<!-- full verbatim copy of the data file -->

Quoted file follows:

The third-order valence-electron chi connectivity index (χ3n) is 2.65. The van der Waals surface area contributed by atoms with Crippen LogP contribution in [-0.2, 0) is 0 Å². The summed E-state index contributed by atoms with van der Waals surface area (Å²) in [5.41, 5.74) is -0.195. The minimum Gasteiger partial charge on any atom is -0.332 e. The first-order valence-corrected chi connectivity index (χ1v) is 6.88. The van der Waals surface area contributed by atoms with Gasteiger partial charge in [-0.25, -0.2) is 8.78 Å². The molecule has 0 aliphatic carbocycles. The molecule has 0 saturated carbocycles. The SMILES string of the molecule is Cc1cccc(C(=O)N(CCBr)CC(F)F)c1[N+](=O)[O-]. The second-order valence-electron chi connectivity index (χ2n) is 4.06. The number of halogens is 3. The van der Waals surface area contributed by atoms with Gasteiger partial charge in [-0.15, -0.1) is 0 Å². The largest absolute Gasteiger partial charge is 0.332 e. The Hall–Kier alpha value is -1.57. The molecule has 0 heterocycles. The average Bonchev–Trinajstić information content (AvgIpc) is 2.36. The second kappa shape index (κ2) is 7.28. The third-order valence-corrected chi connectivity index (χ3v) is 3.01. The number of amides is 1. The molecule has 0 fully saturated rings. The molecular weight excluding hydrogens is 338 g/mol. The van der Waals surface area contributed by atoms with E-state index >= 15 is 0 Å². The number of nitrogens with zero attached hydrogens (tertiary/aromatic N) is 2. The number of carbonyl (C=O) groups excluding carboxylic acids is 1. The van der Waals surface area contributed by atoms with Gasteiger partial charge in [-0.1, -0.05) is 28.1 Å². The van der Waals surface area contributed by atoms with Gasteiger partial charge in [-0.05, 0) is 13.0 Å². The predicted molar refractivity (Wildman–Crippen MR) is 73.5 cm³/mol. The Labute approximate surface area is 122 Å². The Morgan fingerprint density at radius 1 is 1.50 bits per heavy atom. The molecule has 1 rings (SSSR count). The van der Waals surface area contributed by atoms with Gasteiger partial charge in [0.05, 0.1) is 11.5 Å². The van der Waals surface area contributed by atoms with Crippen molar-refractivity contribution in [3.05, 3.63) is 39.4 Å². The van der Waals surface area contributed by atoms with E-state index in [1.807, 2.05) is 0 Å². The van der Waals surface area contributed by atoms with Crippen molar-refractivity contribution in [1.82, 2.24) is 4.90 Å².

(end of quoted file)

The third-order valence-electron chi connectivity index (χ3n) is 2.65. The van der Waals surface area contributed by atoms with Crippen LogP contribution in [-0.2, 0) is 0 Å². The summed E-state index contributed by atoms with van der Waals surface area (Å²) in [5.41, 5.74) is -0.195. The minimum Gasteiger partial charge on any atom is -0.332 e. The first-order valence-corrected chi connectivity index (χ1v) is 6.88. The van der Waals surface area contributed by atoms with Gasteiger partial charge in [-0.25, -0.2) is 8.78 Å². The molecule has 0 aliphatic carbocycles. The molecule has 0 saturated carbocycles. The SMILES string of the molecule is Cc1cccc(C(=O)N(CCBr)CC(F)F)c1[N+](=O)[O-]. The second-order valence-electron chi connectivity index (χ2n) is 4.06. The number of halogens is 3. The van der Waals surface area contributed by atoms with Gasteiger partial charge in [-0.15, -0.1) is 0 Å². The largest absolute Gasteiger partial charge is 0.332 e. The Hall–Kier alpha value is -1.57. The molecule has 0 heterocycles. The average Bonchev–Trinajstić information content (AvgIpc) is 2.36. The second kappa shape index (κ2) is 7.28. The third-order valence-corrected chi connectivity index (χ3v) is 3.01. The number of amides is 1. The molecule has 0 fully saturated rings. The molecular weight excluding hydrogens is 338 g/mol. The van der Waals surface area contributed by atoms with E-state index >= 15 is 0 Å². The number of nitrogens with zero attached hydrogens (tertiary/aromatic N) is 2. The number of carbonyl (C=O) groups excluding carboxylic acids is 1. The van der Waals surface area contributed by atoms with Gasteiger partial charge in [-0.1, -0.05) is 28.1 Å². The van der Waals surface area contributed by atoms with Gasteiger partial charge in [-0.05, 0) is 13.0 Å². The predicted molar refractivity (Wildman–Crippen MR) is 73.5 cm³/mol. The Labute approximate surface area is 122 Å². The Morgan fingerprint density at radius 1 is 1.50 bits per heavy atom. The molecule has 1 rings (SSSR count). The van der Waals surface area contributed by atoms with Gasteiger partial charge in [0.05, 0.1) is 11.5 Å². The van der Waals surface area contributed by atoms with Crippen molar-refractivity contribution in [3.05, 3.63) is 39.4 Å². The van der Waals surface area contributed by atoms with E-state index in [1.807, 2.05) is 0 Å². The van der Waals surface area contributed by atoms with Crippen molar-refractivity contribution in [1.82, 2.24) is 4.90 Å².